Thank you CowboyBear for the reply.

I thought statistics was a math...

I was meaning "prove" in terms of a given level of significance.

A hypothesis that beauty contests are decided purely by random chance would imply that the rankings in different beauty contests are independent. So if you took a sample of women each of which were both contestants in two or more pageants, their rankings across pageants should be uncorrelated.

That is where I am not sure how one would do any kind of statistical analysis to show they are uncorrelated. Contestants rarely compete in the same pageant multiple years. Or, I should say, at the Miss USA level, the contestants were selected at lower pageants, and although they may compete in those year after year, rarely does one come up from those multiple years. Only two this year competed previously.

What if we were to ignore the actual contestants and just focus on the state? For instance, Alabama has placed for the fourth consecutive year, three other states for their third consecutive year, and three for their second consecutive. Connecticut, who won this year has never previously won.

Buutttt to be pragmatic I think it's best to spend time on testing hypotheses that are plausible. Beauty pageant prizes are not allocated randomly.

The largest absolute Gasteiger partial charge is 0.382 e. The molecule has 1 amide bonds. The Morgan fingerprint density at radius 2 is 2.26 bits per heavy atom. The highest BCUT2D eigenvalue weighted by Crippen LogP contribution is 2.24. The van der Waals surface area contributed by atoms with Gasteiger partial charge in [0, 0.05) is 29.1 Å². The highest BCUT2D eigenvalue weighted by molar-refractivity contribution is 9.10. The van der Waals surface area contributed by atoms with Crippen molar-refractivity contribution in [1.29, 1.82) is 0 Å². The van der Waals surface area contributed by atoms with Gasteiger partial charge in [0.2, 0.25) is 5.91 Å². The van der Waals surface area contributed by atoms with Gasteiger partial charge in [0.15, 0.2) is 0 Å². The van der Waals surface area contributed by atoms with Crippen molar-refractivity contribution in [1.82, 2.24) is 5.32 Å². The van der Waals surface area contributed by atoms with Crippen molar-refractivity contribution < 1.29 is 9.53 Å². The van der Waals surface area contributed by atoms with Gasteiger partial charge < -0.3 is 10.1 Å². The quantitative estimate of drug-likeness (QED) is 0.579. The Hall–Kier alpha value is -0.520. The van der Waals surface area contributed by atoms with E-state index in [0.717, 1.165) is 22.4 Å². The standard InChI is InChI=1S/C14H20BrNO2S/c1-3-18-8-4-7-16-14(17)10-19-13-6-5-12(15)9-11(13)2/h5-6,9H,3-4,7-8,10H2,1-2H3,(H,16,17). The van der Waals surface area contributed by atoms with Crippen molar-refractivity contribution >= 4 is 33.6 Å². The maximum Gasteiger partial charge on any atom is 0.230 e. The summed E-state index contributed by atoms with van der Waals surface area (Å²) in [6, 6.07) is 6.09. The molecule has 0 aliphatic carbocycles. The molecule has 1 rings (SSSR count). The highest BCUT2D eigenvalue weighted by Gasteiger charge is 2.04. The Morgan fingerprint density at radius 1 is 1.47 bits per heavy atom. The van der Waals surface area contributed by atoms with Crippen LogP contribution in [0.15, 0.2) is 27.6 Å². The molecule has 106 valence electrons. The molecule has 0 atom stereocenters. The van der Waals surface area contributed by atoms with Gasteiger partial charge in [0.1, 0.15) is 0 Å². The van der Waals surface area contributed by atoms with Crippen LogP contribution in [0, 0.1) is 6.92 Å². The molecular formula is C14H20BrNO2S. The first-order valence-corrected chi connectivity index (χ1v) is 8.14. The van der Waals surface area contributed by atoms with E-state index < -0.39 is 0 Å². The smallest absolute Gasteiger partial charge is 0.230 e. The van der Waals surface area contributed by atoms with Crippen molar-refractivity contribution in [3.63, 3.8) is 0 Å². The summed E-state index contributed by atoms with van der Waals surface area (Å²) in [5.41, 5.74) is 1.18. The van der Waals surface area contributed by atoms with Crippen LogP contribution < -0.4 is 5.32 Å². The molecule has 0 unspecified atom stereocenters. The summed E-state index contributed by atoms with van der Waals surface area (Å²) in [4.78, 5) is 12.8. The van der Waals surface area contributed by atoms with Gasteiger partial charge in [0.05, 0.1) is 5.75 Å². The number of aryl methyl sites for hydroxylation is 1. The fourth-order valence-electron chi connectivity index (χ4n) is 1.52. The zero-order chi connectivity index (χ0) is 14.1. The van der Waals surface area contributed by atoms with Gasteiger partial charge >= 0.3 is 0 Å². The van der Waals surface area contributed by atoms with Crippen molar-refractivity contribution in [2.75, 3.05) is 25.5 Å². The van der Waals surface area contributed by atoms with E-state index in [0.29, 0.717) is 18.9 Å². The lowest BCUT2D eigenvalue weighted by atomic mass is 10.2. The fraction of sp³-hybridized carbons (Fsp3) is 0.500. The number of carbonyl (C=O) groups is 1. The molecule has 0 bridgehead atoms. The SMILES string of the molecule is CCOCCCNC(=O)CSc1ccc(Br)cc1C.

I am actually trying to be pragmatic and learn how to do a statistical analysis of rankings. There are many things that are ranked - the best songs, the greatest movies, the top cars, the best jobs, the prettiest woman in the world... How would a statistician show that a certain ranking system is (possibly) not random?

On this site, there are many threads of rankings where the population is set. Such as, of these 10 items, rank them from least to worst, or of these 10 items give it a value from 1 to 5. For these studies, the majority of experts suggest using Kruskal-Wallis, and I see how that would work.

However, I have not found anything where the population is quite large and one is selecting a limited number to rank. For instance, given 50 contestants, select the top 10 (and ignore the rest). If I have 5 people complete the ranking, I might have 5 completely different rankings. I'm stuck.

As a math teacher and someone who enjoys statistics, this is something that really has me intrigued and searching for answers. There must be some way that statistics can be used to show that any of these types of rankings are more than just chance.

Again thank you very much for your reply.